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I have a IR wireless shutter and a Canon 70D.

I set the correct Drive Mode in the camera and the remote works, but only sometimes. If I am very far away (20 feet/6 meters from the camera) it works most of the times but if I'm only a few feet or a few inches from it pointing directly to the camera's sensor I have to press it like 20 times for it to take the picture.

I have just replaced the battery and I see the IR working every time if I use the camera sensor to view it. Can it be that the remote is that bad? It's not a Canon remote, but since it's a very simple technology I doubt that would make any difference (anyway, it works from far!).

Any ideas? Thanks.

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You need to point it at the IR receiver, not at your sensor. Your lens is probably blocking it, when you're close and pointed at the lens (sensor.)

I think yours is in a slightly difference place, but see here:

enter image description here

  • I'm pointing at the sensor, actually if I make the remote and the sensor touch, it works half of the times. If I'm at 20ft from the camera it works every time (or most of them). I'm testing with a small lens. – Diego Jancic Oct 29 '15 at 17:02
  • IME, Receiver is typically used when referring to IR, and sensor when speaking of the thing that captures images. Which do you mean? I'm talking about the former. If that doesn't work, I have no idea. – icor103 Oct 29 '15 at 17:04
  • Yes, sorry for the confusion. I'm pointing at the receiver. In my camera is a 4mm beige circle located in the right grip as your picture shows :). I'm thinking that either the remote or the receiver just doesn't work well, that cannot be normal. – Diego Jancic Oct 29 '15 at 17:11
  • @DiegoJancic I hope someone else can give you a better answer. :) – icor103 Oct 29 '15 at 17:13
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    @DiegoJancic a 4mm beige circle is more likely to be a focus assist beam, not an IR receiver. The IR receiver on the 70D, from images, looks like it's on the fat part of the grip, directly below the shutter button. It's about the same sort of size, but is black rather than beige or white – laurencemadill Oct 29 '15 at 17:44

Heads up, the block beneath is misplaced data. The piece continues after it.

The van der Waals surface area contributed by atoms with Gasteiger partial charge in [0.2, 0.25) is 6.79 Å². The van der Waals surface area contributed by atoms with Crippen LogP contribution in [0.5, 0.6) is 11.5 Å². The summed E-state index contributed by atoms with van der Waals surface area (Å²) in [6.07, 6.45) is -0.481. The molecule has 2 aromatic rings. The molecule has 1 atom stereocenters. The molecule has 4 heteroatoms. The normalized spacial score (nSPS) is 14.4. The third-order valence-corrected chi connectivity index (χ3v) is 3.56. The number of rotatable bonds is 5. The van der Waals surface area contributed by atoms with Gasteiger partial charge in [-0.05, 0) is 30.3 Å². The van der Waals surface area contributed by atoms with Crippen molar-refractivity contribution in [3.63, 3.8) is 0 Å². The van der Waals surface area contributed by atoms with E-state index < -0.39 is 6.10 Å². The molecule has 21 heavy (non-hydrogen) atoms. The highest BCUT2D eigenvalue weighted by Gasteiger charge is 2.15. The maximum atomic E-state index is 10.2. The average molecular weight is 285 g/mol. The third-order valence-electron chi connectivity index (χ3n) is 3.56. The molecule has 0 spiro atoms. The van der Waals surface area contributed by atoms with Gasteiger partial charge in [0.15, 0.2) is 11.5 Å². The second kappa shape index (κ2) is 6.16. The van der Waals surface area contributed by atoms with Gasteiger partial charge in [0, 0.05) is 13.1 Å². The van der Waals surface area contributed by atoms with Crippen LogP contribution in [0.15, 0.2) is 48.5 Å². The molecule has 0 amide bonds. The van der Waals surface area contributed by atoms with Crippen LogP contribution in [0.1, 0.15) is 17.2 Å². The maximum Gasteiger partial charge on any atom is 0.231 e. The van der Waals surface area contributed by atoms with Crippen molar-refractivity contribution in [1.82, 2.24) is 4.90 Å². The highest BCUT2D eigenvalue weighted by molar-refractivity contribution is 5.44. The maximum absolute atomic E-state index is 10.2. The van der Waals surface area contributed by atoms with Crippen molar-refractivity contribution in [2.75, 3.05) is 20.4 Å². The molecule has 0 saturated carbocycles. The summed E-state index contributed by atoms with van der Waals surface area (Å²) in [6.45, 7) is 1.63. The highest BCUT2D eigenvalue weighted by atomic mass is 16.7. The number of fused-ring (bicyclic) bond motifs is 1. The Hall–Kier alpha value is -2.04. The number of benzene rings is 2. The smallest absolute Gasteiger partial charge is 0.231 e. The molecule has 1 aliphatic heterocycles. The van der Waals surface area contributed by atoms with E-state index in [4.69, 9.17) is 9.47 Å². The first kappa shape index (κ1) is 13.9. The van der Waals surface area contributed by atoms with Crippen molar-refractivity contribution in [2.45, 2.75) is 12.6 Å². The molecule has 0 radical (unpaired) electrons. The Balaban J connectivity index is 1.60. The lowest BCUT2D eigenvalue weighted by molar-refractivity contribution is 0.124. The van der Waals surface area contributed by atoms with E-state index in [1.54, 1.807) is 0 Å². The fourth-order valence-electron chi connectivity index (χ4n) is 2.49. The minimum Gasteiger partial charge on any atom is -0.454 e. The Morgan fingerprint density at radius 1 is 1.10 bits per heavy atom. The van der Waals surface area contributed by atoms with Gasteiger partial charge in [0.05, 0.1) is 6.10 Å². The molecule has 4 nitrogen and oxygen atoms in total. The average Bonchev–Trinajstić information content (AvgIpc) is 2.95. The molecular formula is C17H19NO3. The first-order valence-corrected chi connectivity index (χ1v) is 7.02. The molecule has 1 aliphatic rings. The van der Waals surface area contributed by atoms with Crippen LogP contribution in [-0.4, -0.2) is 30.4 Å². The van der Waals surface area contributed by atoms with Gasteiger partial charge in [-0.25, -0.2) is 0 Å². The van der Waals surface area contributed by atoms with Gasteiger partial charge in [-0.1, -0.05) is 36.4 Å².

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The sensor for the IR shutter signal on the 70D is that dot on the front of the grip, below the shutter button (see page 20 of the user manual).

highlighted screencap of remote sensor placement from 70D manual

You must point the remote at that dot, so these types of IR remotes rarely work well from behind the camera, but work much better from in front of the camera.

In addition, it's much like a television remote, since it works on IR. If you are outdoors in bright sunlight, the signal can easily be overpowered, and without bounce surfaces around for the "master" signal to get to the sensor, reliability and range can become compromised. This type of triggering system works best when used indoors in studio-like conditions.

You may also want to check the health of the battery in your remote (just like a TV remote, a weak battery will put out a weaker signal).

If you are going to be using a shutter remote outdoors in sunny weather a large amount of the time, you may want to look into getting a radio triggering system instead--many low-cost manual flash triggers can do double duty as both flash triggers and shutter remotes. They come with two units: one you use as a transmitter and the other as a receiver. You take the receiver and hook it up to the cable release port, and then you use the transmitter as your in-hand remote.

  • Thank you. That's good to know. Unfortunately it still doesn't work very well, sometimes I put in front of the receiver and have to press 10 times, sometimes I put it directly in front of the lens and it works too. I'm talking about half an inch in front. I think the remote just doesn't work well. – Diego Jancic Oct 29 '15 at 20:47
  • BTW, battery is new :-/ – Diego Jancic Oct 29 '15 at 20:47
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The IR Receiver on the Canon EOS 70D looks like it is on the grip, and in ordinary use when holding the camera, you'd cover it more or less with your middle finger, based on the assumption that if you're holding the camera, you wouldn't be using the IR feature with a remote.

If you're holding the camera and covering it up, then it's not likely to work. As per my comment on the other answer, a 4mm beige circle is more likely to be a focus assist beam, not an IR receiver. The IR receiver on the 70D, from images, looks like it's on the fat part of the grip, directly below the shutter button. It's about the same sort of size, but is black rather than beige or white. Note that the photo in @icor103's answer is not of the EOS 70D.

I would imagine that the reason it's not working at close range is that you're holding the camera with your right hand and the grip, and your hand is covering the actual IR receiver.

  • Thank you. That's good to know. Unfortunately it still doesn't work very well, sometimes I put in front of the receiver and have to press 10 times, sometimes I put it directly in front of the lens and it works too. I'm talking about half an inch in front. I think the remote just doesn't work well. – Diego Jancic Oct 29 '15 at 20:47
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If you don't plan on using it from great distances you may have luck with putting a strip or two of 'invisible' tape over the remote. It can reduce the distance a fair amount but it helps to diffuse the beam a little bit. If you have a Roscolux filter sample book you may wish to try a #114 or #115, it works well with an old IR transmitter I have. I've used diffusion filters to limit the range on remotes when several receivers are responding when some shouldn't.

Hope you figure it out.

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